“What happened here?” Buddy asked.

The man said something, but Buddy wasn’t looking at the man anymore. He was looking at the gun that the man was pointing at him.

Buddy turned to run – just as shots rang out.

A family in shock

Carla wouldn’t realize that the sense of dread she had was a warning until she drove to Peerless Laundry around 3 p.m. to pick Buddy up for work. That’s when his boss approached the car and told her Buddy had been shot, the victim of a murder in Millcreek Canyon.

She fumbled with the keys, trying to start her car. She had to get to Buddy.

“His boss reached in and grabbed my hand,” she said, “took the keys and said, ‘Carla, it won’t do you any good. He’s dead.’”

She went into shock. She’s not sure what happened, how much time passed, or even what she thought about.

“And next thing I knew is Buddy’s family came in a different car to get me,” she said. “They opened the door for me to get out, and I couldn’t move. I couldn’t move – couldn’t feel my legs. So they had to help me out of the car…. I was just…I was numb. I was just totally numb.”

She was 23, and now a widow with four-year-old and four-month-old daughters.

Millcreek Canyon murder suspect confesses 

A few miles from where Carla was being helped into her in-laws’ sedan, the man suspected in the murder of her husband and another man in Millcreek Canyon was telling detectives what happened.

“I shot two people today,” he told detectives. “I’ve done a very bad thing.”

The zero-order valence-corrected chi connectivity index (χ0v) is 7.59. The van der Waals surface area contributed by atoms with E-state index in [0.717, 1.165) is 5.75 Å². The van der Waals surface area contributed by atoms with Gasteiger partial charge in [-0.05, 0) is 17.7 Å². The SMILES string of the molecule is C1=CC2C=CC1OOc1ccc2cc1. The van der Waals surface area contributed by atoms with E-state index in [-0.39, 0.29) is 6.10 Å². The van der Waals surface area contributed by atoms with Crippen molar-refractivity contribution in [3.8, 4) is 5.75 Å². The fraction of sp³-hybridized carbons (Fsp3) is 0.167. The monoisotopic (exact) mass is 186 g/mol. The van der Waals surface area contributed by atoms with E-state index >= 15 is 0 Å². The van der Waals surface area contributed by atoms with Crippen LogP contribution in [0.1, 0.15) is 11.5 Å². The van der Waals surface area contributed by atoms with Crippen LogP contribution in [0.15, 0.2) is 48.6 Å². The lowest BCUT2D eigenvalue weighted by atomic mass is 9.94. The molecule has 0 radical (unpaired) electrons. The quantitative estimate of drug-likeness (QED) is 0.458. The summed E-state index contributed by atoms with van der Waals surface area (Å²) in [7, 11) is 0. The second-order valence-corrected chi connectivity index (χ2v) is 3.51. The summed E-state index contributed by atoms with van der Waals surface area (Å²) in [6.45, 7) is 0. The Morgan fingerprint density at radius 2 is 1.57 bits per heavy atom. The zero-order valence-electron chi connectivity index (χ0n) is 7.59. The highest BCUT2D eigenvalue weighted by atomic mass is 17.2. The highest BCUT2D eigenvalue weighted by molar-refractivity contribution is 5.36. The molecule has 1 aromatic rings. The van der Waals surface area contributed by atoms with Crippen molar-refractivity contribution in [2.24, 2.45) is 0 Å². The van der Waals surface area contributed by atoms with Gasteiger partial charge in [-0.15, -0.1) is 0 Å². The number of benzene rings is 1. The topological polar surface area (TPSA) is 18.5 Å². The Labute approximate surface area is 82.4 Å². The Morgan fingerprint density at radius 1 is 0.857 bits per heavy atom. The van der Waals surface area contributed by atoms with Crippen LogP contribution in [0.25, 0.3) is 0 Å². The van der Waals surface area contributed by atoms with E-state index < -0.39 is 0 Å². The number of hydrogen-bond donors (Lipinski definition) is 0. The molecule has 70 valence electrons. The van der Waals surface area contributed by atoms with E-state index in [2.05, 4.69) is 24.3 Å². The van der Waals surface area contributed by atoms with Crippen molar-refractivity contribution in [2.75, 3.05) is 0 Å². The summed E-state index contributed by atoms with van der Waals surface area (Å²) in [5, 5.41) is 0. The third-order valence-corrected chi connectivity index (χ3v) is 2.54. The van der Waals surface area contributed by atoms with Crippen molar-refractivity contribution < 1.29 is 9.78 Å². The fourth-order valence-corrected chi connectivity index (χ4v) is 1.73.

In an hour-long confession, Log Haven manager Michael Moore admitted in excruciating detail what he did, the same afternoon he killed Jordan Rasmussen and Buddy Booth.

And while his reasons would confuse and anger both families, investigators felt certain about one thing – this case deserved the most punitive punishment the state could muster.

Salt Lake Assistant District Attorney John T. Nielsen saw it as an obvious capital murder case.

Related: The Letter podcast debuts second season on 1982 murders

“It sounded unusual to me,” he said. “Because it was a double homicide, at a fairly famous place in the county, the Log Haven restaurant, and I knew it was going to be a very prominently covered case in the news. And that we needed to do everything right, because of the nature of the case.”

Detectives told him what they thought happened, including the names of those killed. And that’s when he realized he knew the family of one of the victims.

“When I found out who his parents were, I was particularly incensed,” Nielsen said. “Because his father Elden Rasmussen was a high school biology teacher of mine and a person that I had become friends with. …When I found out who the family was, it just made me sick.”

Nielsen said he decided to go visit his friend Elden Rasmussen. During that visit, he assured Jordan’s parents he would do what he could to see justice done. And in this case, it meant sending Michael Moore to death row.

“This was a slam dunk, it seemed to me,” he said. “And I thought of an obvious case that merited the death penalty.”

Carla Booth agreed.

She couldn’t even go back to the apartment she and Buddy shared. She stayed with family, and with every day that passed, she grew more angry.

“I was furious,” she said. “He took my husband, he should be taken.”

Listen to episode 2 of The Letter, Season 2: Ripple Effect below.

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Sense of dread precedes second 1982 Millcreek Canyon murder